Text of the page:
Smith asks judge to reconsider making witnesses public in documents case

 February 10, 2024

Special counsel prosecutors under Jack Smith are asking U.S. District Judge Aileen Cannon to reconsider a ruling that could make witnesses and testimony in the classified documents case against former President Donald Trump public, arguing that the ruling would expose the witnesses to threats and intimidation.

Prosecutors argued that the wrong legal standard was applied in the ruling.

“Revelation of these witnesses’ identities, or the substance of their interviews with the FBI, dangerously risks exposing them,” the special counsel said, referencing a “well-documented pattern” of “threats, harassment, and intimidation” against others who testified against Trump in other cases.

The special counsel offered evidence that one potential witness has already been threatened, and that another witness retracted some of his testimony after getting his own lawyer and offered testimony that led to the superseding indictment and additional charges against Trump.

Withholding information

The special counsel is seeking to withhold information about witnesses from Trump and his legal team out of fear that Trump would make them public and they would be threatened.

It is extremely unusual to withhold this type of discovery information from a defendant since it could impact Trump's ability to defend himself in the case.

Defendants have a right to know who is accusing them and what they plan to say, in order to be able to defend against it.

It's also extremely unusual for prosecutors (backed by the DOJ) to ask a judge to reconsider an order they made, and it's the second time the DOJ has done this in the case.

Fair judge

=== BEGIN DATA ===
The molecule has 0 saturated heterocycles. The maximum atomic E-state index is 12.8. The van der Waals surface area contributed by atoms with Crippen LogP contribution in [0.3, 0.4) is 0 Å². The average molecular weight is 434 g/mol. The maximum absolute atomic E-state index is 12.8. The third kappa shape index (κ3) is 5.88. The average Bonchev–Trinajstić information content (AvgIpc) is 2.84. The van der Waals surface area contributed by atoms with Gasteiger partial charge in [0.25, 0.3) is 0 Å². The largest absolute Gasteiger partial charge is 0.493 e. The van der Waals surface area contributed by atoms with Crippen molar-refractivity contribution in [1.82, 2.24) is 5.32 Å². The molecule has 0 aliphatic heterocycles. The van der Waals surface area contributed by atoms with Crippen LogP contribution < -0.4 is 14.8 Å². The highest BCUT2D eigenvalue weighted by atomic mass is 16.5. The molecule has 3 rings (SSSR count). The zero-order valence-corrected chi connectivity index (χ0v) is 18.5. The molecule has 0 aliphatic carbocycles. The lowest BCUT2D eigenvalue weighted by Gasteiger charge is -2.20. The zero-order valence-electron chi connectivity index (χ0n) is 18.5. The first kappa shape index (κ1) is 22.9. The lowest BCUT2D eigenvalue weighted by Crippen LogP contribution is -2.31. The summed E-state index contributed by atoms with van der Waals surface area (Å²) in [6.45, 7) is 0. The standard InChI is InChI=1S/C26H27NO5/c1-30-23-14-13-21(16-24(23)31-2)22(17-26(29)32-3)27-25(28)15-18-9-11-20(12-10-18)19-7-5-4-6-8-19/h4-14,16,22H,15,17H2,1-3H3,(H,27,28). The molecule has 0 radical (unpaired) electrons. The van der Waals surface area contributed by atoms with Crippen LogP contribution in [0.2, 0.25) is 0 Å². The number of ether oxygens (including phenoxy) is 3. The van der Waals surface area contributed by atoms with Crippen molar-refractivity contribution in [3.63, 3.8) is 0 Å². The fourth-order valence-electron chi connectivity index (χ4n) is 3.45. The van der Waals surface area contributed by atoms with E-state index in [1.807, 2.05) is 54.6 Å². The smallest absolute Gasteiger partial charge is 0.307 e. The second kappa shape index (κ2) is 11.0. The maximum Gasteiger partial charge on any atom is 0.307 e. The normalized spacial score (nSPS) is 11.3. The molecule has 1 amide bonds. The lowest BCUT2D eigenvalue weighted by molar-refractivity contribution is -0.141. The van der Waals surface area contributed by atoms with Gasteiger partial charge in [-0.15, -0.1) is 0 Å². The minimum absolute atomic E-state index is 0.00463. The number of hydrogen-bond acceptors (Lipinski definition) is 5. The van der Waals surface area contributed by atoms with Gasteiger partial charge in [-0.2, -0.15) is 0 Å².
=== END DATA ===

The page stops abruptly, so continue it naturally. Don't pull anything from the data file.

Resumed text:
Cannon, who was appointed by Trump, has seemed to be the only judge trying to be fair in any of Trump's cases so far.

Trump faces criminal charges of willfully retaining classified documents, including national defense information, making false statements and representations, conspiracy to obstruct justice, withholding a document or record, corruptly concealing a document, concealing a document in a federal investigation, and a scheme to conceal.

The case may take a whole new turn, however, since a special counsel reported on Thursday that President Joe Biden will not be prosecuted for doing the same thing that Trump is accused of doing.

In some ways, what Biden did was worse because he was never president and should never have had any of the documents.

He also kept them in an unlocked garage in a house where his son lived while in the throes of addiction, as well as in his office at the Penn Biden Center, which was paid for with donations from Chinese state-owned companies.

Prosecutors and Biden argued that what Trump did was worse because he allegedly refused to turn the documents over to the National Archive after repeated requests and he tried to cover up the presence of the documents at Mar-A-Lago.

" A free people [claim] their rights, as derived from the laws of nature."
Thomas Jefferson
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